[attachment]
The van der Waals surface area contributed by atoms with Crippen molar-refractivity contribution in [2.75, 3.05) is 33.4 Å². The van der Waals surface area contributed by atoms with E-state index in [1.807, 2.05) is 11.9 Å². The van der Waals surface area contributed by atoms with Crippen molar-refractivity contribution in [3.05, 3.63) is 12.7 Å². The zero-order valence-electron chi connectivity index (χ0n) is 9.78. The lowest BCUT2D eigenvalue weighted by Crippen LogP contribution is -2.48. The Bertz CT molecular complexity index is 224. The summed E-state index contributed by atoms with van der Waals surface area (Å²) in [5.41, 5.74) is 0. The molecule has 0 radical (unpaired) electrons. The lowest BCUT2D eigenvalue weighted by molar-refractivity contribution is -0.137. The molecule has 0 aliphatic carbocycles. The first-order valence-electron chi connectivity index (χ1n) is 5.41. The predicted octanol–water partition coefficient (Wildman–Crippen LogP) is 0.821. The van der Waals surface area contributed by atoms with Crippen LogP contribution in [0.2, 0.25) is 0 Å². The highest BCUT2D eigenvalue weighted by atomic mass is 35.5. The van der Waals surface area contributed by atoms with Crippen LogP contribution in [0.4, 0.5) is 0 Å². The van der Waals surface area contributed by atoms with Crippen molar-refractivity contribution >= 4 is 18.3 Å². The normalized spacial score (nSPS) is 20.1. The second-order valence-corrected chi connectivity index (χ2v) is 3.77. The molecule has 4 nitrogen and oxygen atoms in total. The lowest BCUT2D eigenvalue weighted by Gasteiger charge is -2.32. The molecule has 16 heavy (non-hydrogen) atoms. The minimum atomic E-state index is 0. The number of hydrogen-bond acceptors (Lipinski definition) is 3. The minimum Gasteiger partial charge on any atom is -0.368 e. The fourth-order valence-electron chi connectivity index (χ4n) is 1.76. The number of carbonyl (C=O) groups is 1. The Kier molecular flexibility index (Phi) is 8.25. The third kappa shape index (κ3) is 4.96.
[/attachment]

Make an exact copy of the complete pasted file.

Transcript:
The van der Waals surface area contributed by atoms with Crippen molar-refractivity contribution in [2.75, 3.05) is 33.4 Å². The van der Waals surface area contributed by atoms with E-state index in [1.807, 2.05) is 11.9 Å². The van der Waals surface area contributed by atoms with Crippen molar-refractivity contribution in [3.05, 3.63) is 12.7 Å². The zero-order valence-electron chi connectivity index (χ0n) is 9.78. The lowest BCUT2D eigenvalue weighted by Crippen LogP contribution is -2.48. The Bertz CT molecular complexity index is 224. The summed E-state index contributed by atoms with van der Waals surface area (Å²) in [5.41, 5.74) is 0. The molecule has 0 radical (unpaired) electrons. The lowest BCUT2D eigenvalue weighted by molar-refractivity contribution is -0.137. The molecule has 0 aliphatic carbocycles. The first-order valence-electron chi connectivity index (χ1n) is 5.41. The predicted octanol–water partition coefficient (Wildman–Crippen LogP) is 0.821. The van der Waals surface area contributed by atoms with Crippen LogP contribution in [0.2, 0.25) is 0 Å². The highest BCUT2D eigenvalue weighted by atomic mass is 35.5. The van der Waals surface area contributed by atoms with Crippen LogP contribution in [0.4, 0.5) is 0 Å². The van der Waals surface area contributed by atoms with Crippen molar-refractivity contribution >= 4 is 18.3 Å². The normalized spacial score (nSPS) is 20.1. The second-order valence-corrected chi connectivity index (χ2v) is 3.77. The molecule has 4 nitrogen and oxygen atoms in total. The lowest BCUT2D eigenvalue weighted by Gasteiger charge is -2.32. The molecule has 16 heavy (non-hydrogen) atoms. The minimum atomic E-state index is 0. The number of hydrogen-bond acceptors (Lipinski definition) is 3. The minimum Gasteiger partial charge on any atom is -0.368 e. The fourth-order valence-electron chi connectivity index (χ4n) is 1.76. The number of carbonyl (C=O) groups is 1. The Kier molecular flexibility index (Phi) is 8.25. The third kappa shape index (κ3) is 4.96.